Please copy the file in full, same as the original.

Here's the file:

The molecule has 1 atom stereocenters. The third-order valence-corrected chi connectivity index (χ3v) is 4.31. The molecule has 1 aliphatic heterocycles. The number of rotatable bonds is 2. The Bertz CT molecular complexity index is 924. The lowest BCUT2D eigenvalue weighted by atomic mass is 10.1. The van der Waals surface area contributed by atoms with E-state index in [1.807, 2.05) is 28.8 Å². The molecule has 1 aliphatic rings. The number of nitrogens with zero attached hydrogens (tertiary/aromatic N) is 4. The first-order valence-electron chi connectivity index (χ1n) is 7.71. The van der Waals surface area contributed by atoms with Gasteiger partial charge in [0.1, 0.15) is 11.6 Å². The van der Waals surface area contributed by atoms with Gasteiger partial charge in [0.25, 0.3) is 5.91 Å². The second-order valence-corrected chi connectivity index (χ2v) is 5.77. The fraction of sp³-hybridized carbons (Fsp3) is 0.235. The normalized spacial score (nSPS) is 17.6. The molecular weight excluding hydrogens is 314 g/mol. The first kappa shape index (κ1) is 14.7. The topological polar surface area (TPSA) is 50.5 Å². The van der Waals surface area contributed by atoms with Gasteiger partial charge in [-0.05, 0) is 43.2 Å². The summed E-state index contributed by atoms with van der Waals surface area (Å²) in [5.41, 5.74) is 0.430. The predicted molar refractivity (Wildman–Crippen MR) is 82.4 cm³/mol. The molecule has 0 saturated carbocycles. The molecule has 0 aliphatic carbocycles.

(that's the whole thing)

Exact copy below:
The molecule has 1 atom stereocenters. The third-order valence-corrected chi connectivity index (χ3v) is 4.31. The molecule has 1 aliphatic heterocycles. The number of rotatable bonds is 2. The Bertz CT molecular complexity index is 924. The lowest BCUT2D eigenvalue weighted by atomic mass is 10.1. The van der Waals surface area contributed by atoms with E-state index in [1.807, 2.05) is 28.8 Å². The molecule has 1 aliphatic rings. The number of nitrogens with zero attached hydrogens (tertiary/aromatic N) is 4. The first-order valence-electron chi connectivity index (χ1n) is 7.71. The van der Waals surface area contributed by atoms with Gasteiger partial charge in [0.1, 0.15) is 11.6 Å². The van der Waals surface area contributed by atoms with Gasteiger partial charge in [0.25, 0.3) is 5.91 Å². The second-order valence-corrected chi connectivity index (χ2v) is 5.77. The fraction of sp³-hybridized carbons (Fsp3) is 0.235. The normalized spacial score (nSPS) is 17.6. The molecular weight excluding hydrogens is 314 g/mol. The first kappa shape index (κ1) is 14.7. The topological polar surface area (TPSA) is 50.5 Å². The van der Waals surface area contributed by atoms with Gasteiger partial charge in [-0.05, 0) is 43.2 Å². The summed E-state index contributed by atoms with van der Waals surface area (Å²) in [5.41, 5.74) is 0.430. The predicted molar refractivity (Wildman–Crippen MR) is 82.4 cm³/mol. The molecule has 0 saturated carbocycles. The molecule has 0 aliphatic carbocycles.